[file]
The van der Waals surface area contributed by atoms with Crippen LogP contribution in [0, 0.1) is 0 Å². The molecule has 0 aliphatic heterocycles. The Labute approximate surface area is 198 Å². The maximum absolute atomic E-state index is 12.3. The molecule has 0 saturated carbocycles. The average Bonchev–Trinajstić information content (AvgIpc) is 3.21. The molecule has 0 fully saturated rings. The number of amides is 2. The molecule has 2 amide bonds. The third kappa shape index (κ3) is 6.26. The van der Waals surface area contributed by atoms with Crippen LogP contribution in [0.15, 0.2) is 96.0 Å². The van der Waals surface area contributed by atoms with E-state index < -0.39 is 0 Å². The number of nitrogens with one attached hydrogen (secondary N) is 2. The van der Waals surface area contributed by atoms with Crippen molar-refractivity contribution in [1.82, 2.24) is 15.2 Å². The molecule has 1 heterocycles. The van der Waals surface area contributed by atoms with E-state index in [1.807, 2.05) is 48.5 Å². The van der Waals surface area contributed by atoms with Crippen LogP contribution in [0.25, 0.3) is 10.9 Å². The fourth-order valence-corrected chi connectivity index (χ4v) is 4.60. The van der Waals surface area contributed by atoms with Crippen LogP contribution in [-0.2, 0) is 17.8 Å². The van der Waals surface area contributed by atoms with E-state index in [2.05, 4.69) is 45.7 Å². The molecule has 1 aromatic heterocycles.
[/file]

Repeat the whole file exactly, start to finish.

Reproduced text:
The van der Waals surface area contributed by atoms with Crippen LogP contribution in [0, 0.1) is 0 Å². The molecule has 0 aliphatic heterocycles. The Labute approximate surface area is 198 Å². The maximum absolute atomic E-state index is 12.3. The molecule has 0 saturated carbocycles. The average Bonchev–Trinajstić information content (AvgIpc) is 3.21. The molecule has 0 fully saturated rings. The number of amides is 2. The molecule has 2 amide bonds. The third kappa shape index (κ3) is 6.26. The van der Waals surface area contributed by atoms with Crippen LogP contribution in [0.15, 0.2) is 96.0 Å². The van der Waals surface area contributed by atoms with E-state index < -0.39 is 0 Å². The number of nitrogens with one attached hydrogen (secondary N) is 2. The van der Waals surface area contributed by atoms with Crippen molar-refractivity contribution in [1.82, 2.24) is 15.2 Å². The molecule has 1 heterocycles. The van der Waals surface area contributed by atoms with E-state index in [1.807, 2.05) is 48.5 Å². The van der Waals surface area contributed by atoms with Crippen LogP contribution in [0.25, 0.3) is 10.9 Å². The fourth-order valence-corrected chi connectivity index (χ4v) is 4.60. The van der Waals surface area contributed by atoms with Crippen LogP contribution in [-0.2, 0) is 17.8 Å². The van der Waals surface area contributed by atoms with E-state index in [2.05, 4.69) is 45.7 Å². The molecule has 1 aromatic heterocycles.